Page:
Spina bifida is a birth defect that falls into the category of so-called neural tube defects. The bones in the spine, called vertebrae, don't form around the baby's spinal cord the way they should. Spina bifida comes in mild and more severe forms, and can range from nothing much more than a cosmetic issue to totally debilitating the patient, and it can even be fatal in some cases. With very mild spina bifida, the birth defect isn't even visible to the naked eye, and the condition may not be diagnosed unless the child has an x-ray for whatever reason. This form of spina bifida is the most frequently occurring.
The more serious and rarer forms of the condition are called meningocele and myelomeningocele. With a meningocele, there will be fluid leaking out of the spine, and a bulge is often visible in the spinal area. A myelomeningocele is the most severe form of spina bifida. A kind of injury will be visible on the spine right at birth, and often even before, at an ultrasound during pregnancy. There will be nerves pushing out of the spine, and those nerves are often damaged. This in turn leads to disabilities patients suffering from this rare form of spina bifida may not be able to walk, may have other gross motor problems, and can have urinary and bowel incontinence. Depression, learning disabilities, and sexual problems are also among the possible consequences of the worst form of spina bifida.
Preventing spina bifida when you are trying to conceive
Spina bifida and other neural tube defects are unique, in that women who are trying to conceive can take active steps to prevent these birth defects from occurring. Spina bifida develops during the earliest stages of pregnancy, when the spinal cord normally closes. Every woman who wants to try to get pregnant should start taking 400 mg of folic acid a day several months before she actually stops using contraceptives. This reduces the risk of a baby with spina bifida enormously. Women who have a family history of neural tube defects, or who have already had a baby with a neural tube defect, can be considered at risk of having a child with spina bifida. These women should talk to their doctor about taking higher doses of folic acid while they are trying to get pregnant.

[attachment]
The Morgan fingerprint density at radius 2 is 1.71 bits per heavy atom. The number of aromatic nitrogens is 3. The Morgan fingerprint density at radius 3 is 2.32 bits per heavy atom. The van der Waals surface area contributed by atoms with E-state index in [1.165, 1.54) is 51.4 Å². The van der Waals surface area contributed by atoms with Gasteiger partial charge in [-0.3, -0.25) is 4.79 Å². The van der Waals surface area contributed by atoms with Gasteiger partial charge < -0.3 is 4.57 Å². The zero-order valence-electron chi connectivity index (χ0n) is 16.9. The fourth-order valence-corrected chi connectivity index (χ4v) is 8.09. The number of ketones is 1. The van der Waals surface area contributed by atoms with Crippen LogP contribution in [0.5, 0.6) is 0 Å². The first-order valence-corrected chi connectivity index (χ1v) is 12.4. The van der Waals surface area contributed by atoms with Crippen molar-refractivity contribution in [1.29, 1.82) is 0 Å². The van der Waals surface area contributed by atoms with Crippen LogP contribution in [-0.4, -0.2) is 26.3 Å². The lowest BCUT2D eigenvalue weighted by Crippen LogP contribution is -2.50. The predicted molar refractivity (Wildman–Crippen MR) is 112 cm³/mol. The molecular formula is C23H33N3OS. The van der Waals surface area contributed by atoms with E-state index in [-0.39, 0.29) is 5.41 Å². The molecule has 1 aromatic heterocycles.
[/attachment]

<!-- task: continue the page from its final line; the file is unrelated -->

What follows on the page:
Spina bifida the diagnosis
Some women are more at risk for spina bifida than others. Risk factors include maternal obesity, insulin-dependent diabetes, prolonged fever during pregnancy (without fever reducers), using certain types of anti-seizure medications, and being white (black and hispanic women are less likely to have babies with spina bifida). The AFP (alpha-feto protein test) during pregnancy screens for neural tube defects and chromosomal abnormalities. The AFP test or triple test usually signal that there is a problem first. After this, further diagnostic testing will be carried out. Ultrasound during pregnancy and an amniocentesis are both useful in this. After birth, an x-ray of the baby and a physical examination are used to diagnose spina bifida, depending on its severity.
What happens after your baby is diagnosed with spina bifida
abies born with milder forms of spina bifida will not need much in terms of early treatment. In some cases, surgery becomes necessarily later on. Babies with severe forms of spina bifida will require surgery almost immediately after birth, and will normally be born by c-section to prevent further damage and risk of infection during labor and delivery. In some cases, it is now even possible to perform surgery to close the spine while the baby is still in the uterus. A small opening is made in the uterus, and the defect is corrected through this. There is a lot of diversity among children with spina bifida, and the day-to-day care they receive will be based on their needs. Many, but not all, will need braces to walk. Some will have learning disabilities, while others do well in school. Some children with spina bifida will need a wheelchair, and many need a shunt to correct fluid on the brain (hydrocephalus).